Now having said all of this I need to make one of those "full disclosure" statements. I violated my own advice about evaluating Message Board information when it comes to Zenn. I invested in this turkey! Everyone has investments they regret, many can be chalked up to bad timing or even bad luck. I chalk my Zenn investment up to stupidity. I just did not do a 1-10 evaluation on the information itself and on the sources of my information. In other words I did not do Due Diligence. Newbies are not the only ones that need to be careful. In retrospect I would give the sources of information about Zenn Motors no higher than a 2 to 3 as far as the Zenn and EEStor officials are concerned.
One interesting aspect of the Message Board in respect to Zenn is that in the archived Message Board notes you will find highly technical postings by electrical engineers and physicists questioning the plausability and possibility of the physics required for the EEStor claims to be true. I, like many other gullible investor, ignored this good advice and dived into the swamp of Zenn Motors. Big, BIG Mistake. Bottom line: I did not do DD. All I can do now is to try and learn from that mistake and not repeat it. The only encouragement I have for myself is that my experience has been that I learn far, far more from my mistakes than I do from my successes. Good Luck and good fortune to all.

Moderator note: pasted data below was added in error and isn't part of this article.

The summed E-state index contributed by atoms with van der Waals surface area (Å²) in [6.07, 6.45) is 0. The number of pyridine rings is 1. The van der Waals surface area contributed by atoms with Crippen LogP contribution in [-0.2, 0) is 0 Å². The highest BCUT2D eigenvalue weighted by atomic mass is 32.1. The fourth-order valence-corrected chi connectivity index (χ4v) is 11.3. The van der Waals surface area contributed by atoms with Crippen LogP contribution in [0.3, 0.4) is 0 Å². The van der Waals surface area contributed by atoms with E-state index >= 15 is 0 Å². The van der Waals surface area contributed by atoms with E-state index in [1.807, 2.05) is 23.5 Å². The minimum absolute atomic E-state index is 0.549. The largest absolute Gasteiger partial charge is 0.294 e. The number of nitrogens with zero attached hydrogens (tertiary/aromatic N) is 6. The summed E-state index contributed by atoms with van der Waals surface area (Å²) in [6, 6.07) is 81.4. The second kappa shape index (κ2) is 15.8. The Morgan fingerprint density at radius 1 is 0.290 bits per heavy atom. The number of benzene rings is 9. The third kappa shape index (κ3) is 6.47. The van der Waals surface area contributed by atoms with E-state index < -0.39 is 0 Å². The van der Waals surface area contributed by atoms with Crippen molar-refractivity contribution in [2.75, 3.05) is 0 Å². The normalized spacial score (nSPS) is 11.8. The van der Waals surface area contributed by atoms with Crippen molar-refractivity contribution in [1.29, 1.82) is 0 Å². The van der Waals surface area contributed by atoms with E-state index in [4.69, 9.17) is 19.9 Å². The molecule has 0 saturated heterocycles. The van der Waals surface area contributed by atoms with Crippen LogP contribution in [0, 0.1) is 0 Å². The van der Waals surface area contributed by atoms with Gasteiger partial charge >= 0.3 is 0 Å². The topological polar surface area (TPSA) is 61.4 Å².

What a long thread to have finally got to some "meat" in the discourse.
I too, have been an EWZ investor for the better part of five years...it was the place to be in 2009; its returns of 110% or so helped me re-gain much of the 2007-8 losses in my portfolio.
But lately, I have been frustrated about its inability to bust through $80. The fundamentals still seem good, though an oil bubble bursting could really deflate the stock, I would think.
There was a period last year, where I saw a see-saw pattern in the price of EWZ, ranging from low 60's to mid-70s. I finally bought more shares when it got to low 60s, and was pleasantly rewarded. The range is much tighter this year though, so I'm wondering how much longer to keep holding.